Further Reading
  • citation-type="booksimple"

    xlink:type="simple">Binnig, Gerd, and Heinrich Rohrer. “The Scanning Tunneling Microscope.” Scientific American 257 (August, 1985): 50-56. This article, written by the developers of STM, is intended for the general reader. Very instructive.
  • citation-type="booksimple"

    xlink:type="simple">_______. “Scanning Tunneling Microscopy: From Birth to Adolescence.” Review of Modern Physics 59 (July, 1987): 615-625. This is the Nobel Prize acceptance lecture delivered jointly by the authors on December 8, 1986. It covers the historic developments of the scanning tunneling microscope. Extensive bibliography.
  • citation-type="booksimple"

    xlink:type="simple">Golovchenko, J. A. “The Tunneling Microscope: A New Look at the Atomic World.” Science 232 (April, 1986): 48-53. This article gives a precise explanation of the concepts involved. Intended for the general reader.
  • citation-type="booksimple"

    xlink:type="simple">Jones, Edwin R., and Richard L. Childers. “Electron Microscopes” and “The Field Ion and Scanning Tunneling Microscopes.” In Contemporary College Physics. 3d ed. Boston: McGraw-Hill, 1999. These two essays are perfect for someone with a high school background in physics who wants a brief, simple description of the operating principle of some of the various devices used in microscopy.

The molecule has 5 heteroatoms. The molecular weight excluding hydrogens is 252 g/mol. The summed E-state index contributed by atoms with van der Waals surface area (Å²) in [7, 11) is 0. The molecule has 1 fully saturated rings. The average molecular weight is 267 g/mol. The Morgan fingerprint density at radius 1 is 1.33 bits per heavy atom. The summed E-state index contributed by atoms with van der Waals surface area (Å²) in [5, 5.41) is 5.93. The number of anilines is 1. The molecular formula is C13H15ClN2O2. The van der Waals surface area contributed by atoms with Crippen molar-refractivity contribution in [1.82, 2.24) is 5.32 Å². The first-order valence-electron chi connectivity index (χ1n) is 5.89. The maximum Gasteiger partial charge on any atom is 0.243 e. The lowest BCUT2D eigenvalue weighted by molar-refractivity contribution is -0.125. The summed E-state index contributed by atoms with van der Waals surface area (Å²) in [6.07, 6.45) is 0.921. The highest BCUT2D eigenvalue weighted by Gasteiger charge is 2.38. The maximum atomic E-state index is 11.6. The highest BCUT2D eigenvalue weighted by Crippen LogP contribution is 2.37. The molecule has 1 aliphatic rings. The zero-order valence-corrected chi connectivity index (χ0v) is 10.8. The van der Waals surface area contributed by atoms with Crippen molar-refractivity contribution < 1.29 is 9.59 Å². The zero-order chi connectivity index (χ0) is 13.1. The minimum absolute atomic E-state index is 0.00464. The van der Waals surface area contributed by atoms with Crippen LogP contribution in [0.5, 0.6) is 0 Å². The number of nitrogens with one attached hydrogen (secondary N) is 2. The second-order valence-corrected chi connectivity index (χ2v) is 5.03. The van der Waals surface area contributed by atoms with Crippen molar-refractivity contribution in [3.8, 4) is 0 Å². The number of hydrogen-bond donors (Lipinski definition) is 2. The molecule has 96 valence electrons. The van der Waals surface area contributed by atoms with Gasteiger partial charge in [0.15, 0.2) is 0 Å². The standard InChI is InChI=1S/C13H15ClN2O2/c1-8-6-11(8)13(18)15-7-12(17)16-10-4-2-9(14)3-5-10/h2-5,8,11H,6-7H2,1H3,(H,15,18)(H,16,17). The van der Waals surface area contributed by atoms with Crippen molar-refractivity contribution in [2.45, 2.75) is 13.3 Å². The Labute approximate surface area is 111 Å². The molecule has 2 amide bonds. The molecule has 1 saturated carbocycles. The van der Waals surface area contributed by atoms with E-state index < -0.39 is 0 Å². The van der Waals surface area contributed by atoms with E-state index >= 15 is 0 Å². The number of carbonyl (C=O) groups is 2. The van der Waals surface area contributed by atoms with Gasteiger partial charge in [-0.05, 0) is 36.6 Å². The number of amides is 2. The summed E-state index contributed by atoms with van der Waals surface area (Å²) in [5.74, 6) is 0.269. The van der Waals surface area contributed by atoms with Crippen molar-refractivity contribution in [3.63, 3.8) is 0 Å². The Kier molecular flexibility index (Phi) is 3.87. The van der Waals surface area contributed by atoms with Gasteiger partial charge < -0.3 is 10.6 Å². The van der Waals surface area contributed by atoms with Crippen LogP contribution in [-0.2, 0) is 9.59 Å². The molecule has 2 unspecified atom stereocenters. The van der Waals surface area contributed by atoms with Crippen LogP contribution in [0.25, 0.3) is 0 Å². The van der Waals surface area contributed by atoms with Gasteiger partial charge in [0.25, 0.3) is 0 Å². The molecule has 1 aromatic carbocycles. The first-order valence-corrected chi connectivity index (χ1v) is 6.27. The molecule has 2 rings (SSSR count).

• citation-type="booksimple"

    xlink:type="simple">Quate, F. Calvin. “Vacuum Tunneling: A New Technique for Microscopy.” Physics Today 39 (August, 1986): 26-33. The details and accuracy of the historic developments of the technique are impressive; it also includes a copy of one of the pages of Binnig’s laboratory notebook. While some of the details require some physics background, the general reader can bypass them and enjoy the rest of the information.
  • citation-type="booksimple"

    xlink:type="simple">Schwarzschild, Bertram. “Physics Nobel Prize Awarded for Microscopies Old and New.” Physics Today 40 (January, 1987): 17-21. A good description of the historical development of both the electron microscopy technique and the scanning tunneling microscopy technique.
  • citation-type="booksimple"

    xlink:type="simple">Trefil, James. “Seeing Atoms: With the New Scanning-Probe Microscopes, It’s Become Almost Routine.” Discover 11 (June, 1990): 54-60. Contains the simplest treatment of the principles involved. Discusses the advantages and limitations of the microscope. Trefil successfully uses examples from everyday life to explain the concepts involved.
  • citation-type="booksimple"

    xlink:type="simple">Wickramasinghe, H. Kumar. “Scanned-Probe Microscopes.” Scientific American 261 (October, 1989): 98-105. For one interested in the impact of the development of the scanning tunneling microscope. Contains a list of the various probe microscopy techniques developed.